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Disney CEO Blames Abysmal Box Office Sales on COVID, Streaming

(Headline USA) As Disney’s latest movies continue to crash and burn at the box office due to backlash over the company’s woke virtue-signaling and pandering to identity politics, CEO Bob Iger blamed the abysmal performances on the COVID-19 pandemic.

One of Disney’s latest busts was The Marvels, which it spent $274.8 million to make.

The film is officially the lowest-grossing installment in the history of the Marvel Cinematic Universe, according to Variety, bringing in only $80 million in ticket sales in North America and $197 million globally.

Disney itself admitted on Sunday that it will stop “weekend reporting of international/global grosses on this title.”

Iger gave his reasons for why he believed The Marvels, in particular was a disaster during the New York Times Dealbook Summit last week.

“‘The Marvels’ was shot during COVID,” Iger said, according to Deadline. “There wasn’t as much supervision on the set, so to speak, where we have executives [that are] really looking over what’s being done day after day after day.”

That much is apparent to any moviegoer who saw the previews featuring an uninspired mishmash of multicultural girl power with an otherwise flimsy premise and a discernible lack of star power.

Iger also blamed streaming services for the other Disney movie flops.

“The experience of accessing [the films] and watching them in the home is better than it ever was,” he said. “And [it’s] a bargain when you think about it. Streaming Disney+ you can get for $7 a month. That’s a lot cheaper than taking your whole family to a film. So, I think the bar is now raised in terms of quality about what gets people out of their homes, into movie theaters.”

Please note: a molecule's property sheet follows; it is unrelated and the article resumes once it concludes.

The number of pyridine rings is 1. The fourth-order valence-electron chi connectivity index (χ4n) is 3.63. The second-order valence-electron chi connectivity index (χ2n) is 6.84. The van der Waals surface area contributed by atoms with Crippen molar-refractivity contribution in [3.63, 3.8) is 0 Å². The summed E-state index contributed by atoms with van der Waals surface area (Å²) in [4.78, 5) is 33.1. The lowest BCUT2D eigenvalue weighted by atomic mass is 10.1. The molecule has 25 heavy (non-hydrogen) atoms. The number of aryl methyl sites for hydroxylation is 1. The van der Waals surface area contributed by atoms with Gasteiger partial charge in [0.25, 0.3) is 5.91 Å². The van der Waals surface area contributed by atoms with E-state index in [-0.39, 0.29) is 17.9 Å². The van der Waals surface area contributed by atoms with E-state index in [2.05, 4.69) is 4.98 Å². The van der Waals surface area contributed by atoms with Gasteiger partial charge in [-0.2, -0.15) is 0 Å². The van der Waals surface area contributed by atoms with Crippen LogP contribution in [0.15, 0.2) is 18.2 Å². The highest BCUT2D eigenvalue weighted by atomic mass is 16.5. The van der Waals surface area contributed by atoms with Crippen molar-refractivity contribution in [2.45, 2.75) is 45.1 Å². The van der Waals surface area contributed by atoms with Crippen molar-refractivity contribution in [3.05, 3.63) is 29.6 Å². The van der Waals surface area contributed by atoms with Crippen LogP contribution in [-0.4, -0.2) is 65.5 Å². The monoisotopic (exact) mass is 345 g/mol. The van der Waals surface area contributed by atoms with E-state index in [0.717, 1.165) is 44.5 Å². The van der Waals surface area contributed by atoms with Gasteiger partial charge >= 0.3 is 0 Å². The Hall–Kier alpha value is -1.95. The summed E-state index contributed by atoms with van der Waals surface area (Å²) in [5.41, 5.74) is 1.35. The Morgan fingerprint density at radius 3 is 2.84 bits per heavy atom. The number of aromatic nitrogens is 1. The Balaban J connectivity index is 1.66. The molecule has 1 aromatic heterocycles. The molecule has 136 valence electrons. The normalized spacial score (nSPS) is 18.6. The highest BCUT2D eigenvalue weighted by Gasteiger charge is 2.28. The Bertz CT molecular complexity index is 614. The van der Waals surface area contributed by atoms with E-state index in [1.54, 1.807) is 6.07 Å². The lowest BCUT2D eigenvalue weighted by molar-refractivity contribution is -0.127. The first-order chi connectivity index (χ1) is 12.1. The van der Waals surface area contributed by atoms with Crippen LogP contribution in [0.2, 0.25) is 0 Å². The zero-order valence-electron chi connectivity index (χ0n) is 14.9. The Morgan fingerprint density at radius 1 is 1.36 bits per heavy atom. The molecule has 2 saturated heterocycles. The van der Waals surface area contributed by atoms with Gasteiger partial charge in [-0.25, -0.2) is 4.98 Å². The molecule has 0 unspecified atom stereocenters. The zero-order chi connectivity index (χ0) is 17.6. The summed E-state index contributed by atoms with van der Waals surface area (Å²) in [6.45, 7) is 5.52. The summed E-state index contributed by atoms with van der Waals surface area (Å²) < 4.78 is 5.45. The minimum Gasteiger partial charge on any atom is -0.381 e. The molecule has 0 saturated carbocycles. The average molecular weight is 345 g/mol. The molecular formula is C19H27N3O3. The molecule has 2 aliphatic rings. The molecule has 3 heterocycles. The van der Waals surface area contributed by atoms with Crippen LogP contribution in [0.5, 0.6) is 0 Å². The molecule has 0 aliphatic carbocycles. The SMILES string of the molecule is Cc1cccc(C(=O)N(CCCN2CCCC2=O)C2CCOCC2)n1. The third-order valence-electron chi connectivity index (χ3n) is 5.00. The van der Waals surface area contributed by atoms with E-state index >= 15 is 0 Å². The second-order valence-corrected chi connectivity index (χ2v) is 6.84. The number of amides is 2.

According to its November earnings report, Disney’s streaming service lost $387 million in the final quarter of fiscal year 2023, which was actually a considerable improvement over its $1.4 billion loss in Q4 of 2022, Variety reported.

Despite the red flags that emerged in a recent shareholder report filed with the Securities and Exchange Commission, Iger did not attribute the films’ poor numbers to Disney’s embrace of wokeness.

In the SEC filing, it appeared to acknowledge that its leftist agenda has had significant impacts on its financial outlook but gave no indication that it planned to reverse course creatively.

“We face risks relating to misalignment with public and consumer tastes and preferences for entertainment, travel and consumer products, which impact demand for our entertainment offerings and products and the profitability of any of our businesses,” said the filing.

Iger did offer an opaque statement during a companywide “town hall” last week that he hoped to start “building again” but offered few details considering the company’s ongoing financial crisis.

After diving nose-first into a culture-war conflict with Gov. Ron DeSantis over Florida’s anti-grooming laws—the controversy that spurred the resignation of ex-CEO Bob Chapek and the return of Iger—Disney may have stumbled into another conservative boycott for pulling its ads on Twitter.

The company, along with Apple and other woke corporations, joined the George Soros-backed Media Matters in a smear campaign accusing billionaire Elon Musk of anti-Semitism after Musk, ironically, suggested that nominally Jewish open-borders activists like Soros may have helped welcome anti-Semites into the U.S. and other Western nations.

After the companies pulled their advertising, Musk told Iger and others to “go f**k yourself.”

Conservative influencers such as ZeroHedge have since issued a renewed called for boycotts of the boycotters.

Headline USA’s Ben Sellers contributed to this report.

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